Rib Fest in Lake in the Hills will have mask ban

Officials said the ban isn’t geared toward medical masks, but was done at request of police

Frank Gary heats ribs at the Pigfoot booth during the Rockin’ Rib Fest Friday at Sunset Park in Lake in the Hills.

Lake in the Hills officials voted to ban face coverings at the Rockin’ Rib Fest to be put on by the local Rotary Club next month.

Village President Ray Bogdanowski said the rule was made at the police department’s discretion, but the ban is more targeting masks such as skeleton masks that hide large portions of people’s faces as opposed to health masks.

He said that the village might look into an ordinance on masks, but those who must wear a mask for health reasons will be “fine” at Rib Fest.

Rib Fest, the annual festival in Lake in the Hills featuring music and ribs from vendors around the U.S., is set to take place from July 11 to 14 at Sunset Park. Summer Sunset Festival, another major event in town, is scheduled from Aug. 30 to Sept. 1 in the same location.

Rib Fest also will be the first carnival held in Lake in the Hills after the Cabin Fever carnival’s shutdown because of fights at the end of April.

Police confirmed that they were not on hand at that carnival, and documents released about that carnival didn’t include a security plan. Police will be on hand at Rib Fest; village documents indicate that the Rotary Club of Lake in the Hills is asking for a waiver of police hourly fees but will pay police overtime. The overtime is estimated to cost $23,150, according to village documents.

Village staff wanted approval of Rib Fest to be “subject to the restriction of face coverings at the event,” according to documents.

In response to a Northwest Herald inquiry about the mask ban, Lake in the Hills police public information officer Amanda Schmitt emailed a statement: “Incidents occurring across our nation, technology, crime trends and other factors can all play a significant [role] on the diverse threats and challenges that can impact public gatherings. The village of Lake in the Hills and the Lake in the Hills Police Department have always and will continue to provide safety and security for our residents and attendees of the two high-profile festivals each year in addition to many other village events and programs throughout the year.”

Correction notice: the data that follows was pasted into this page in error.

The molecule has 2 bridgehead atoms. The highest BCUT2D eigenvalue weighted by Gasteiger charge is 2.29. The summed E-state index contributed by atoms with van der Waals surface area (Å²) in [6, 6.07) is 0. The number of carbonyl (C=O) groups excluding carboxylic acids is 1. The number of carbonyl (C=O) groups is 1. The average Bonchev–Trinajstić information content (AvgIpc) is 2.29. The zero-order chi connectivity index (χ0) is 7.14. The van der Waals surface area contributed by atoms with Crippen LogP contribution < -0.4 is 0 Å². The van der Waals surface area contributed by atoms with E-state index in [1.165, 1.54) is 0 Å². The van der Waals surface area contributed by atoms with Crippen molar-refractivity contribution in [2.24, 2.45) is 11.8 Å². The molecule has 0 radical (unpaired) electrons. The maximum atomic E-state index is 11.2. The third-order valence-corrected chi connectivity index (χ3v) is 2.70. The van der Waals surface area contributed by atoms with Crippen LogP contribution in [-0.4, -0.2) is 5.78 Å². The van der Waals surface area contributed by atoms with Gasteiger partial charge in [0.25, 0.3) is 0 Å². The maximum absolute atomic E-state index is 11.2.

The statement continued: “The department also continually reevaluates and updates safety and security measures as local and nationwide events change the landscape of our society. The Lake in the Hills Police Department believes our residents, community members and event attendees will be supportive of updated safety and security measures at future events that will benefit in the overall protection of their families and in the interest of the community as a whole.”

Village Administrator Shannon Andrews told the Village Board on Tuesday that Windy City Amusements, the company that operated the spring carnival that was canceled and also is contracted to operate Rib Fest and the Summer Sunset Festival, plans to have a 6-feet-tall chainlink fence around the carnival with “defined” entrances and exits. Windy City Amusements did not respond to emails seeking comment.

The Heart to Heartbreaker band entertains during the Rockin’ Rib Fest Friday at Sunset Park in Lake in the Hills.

At the Tuesday meeting ahead of the Thursday vote, the Village Board briefly discussed Rib Fest but didn’t discuss security or the mask ban. Rib Fest came up in passing Thursday when Bogdanowski mentioned the Rotary is 20 years old this year.

The Lake in the Hills mask ban comes as lawmakers in the state of North Carolina are weighing a ban on masks in most public places, with proponents citing security. Officials have added a proposed exception to the bill that would allow people to wear a mask in public if they are doing so to try to stop the spread of contagious diseases, according to The Associated Press.

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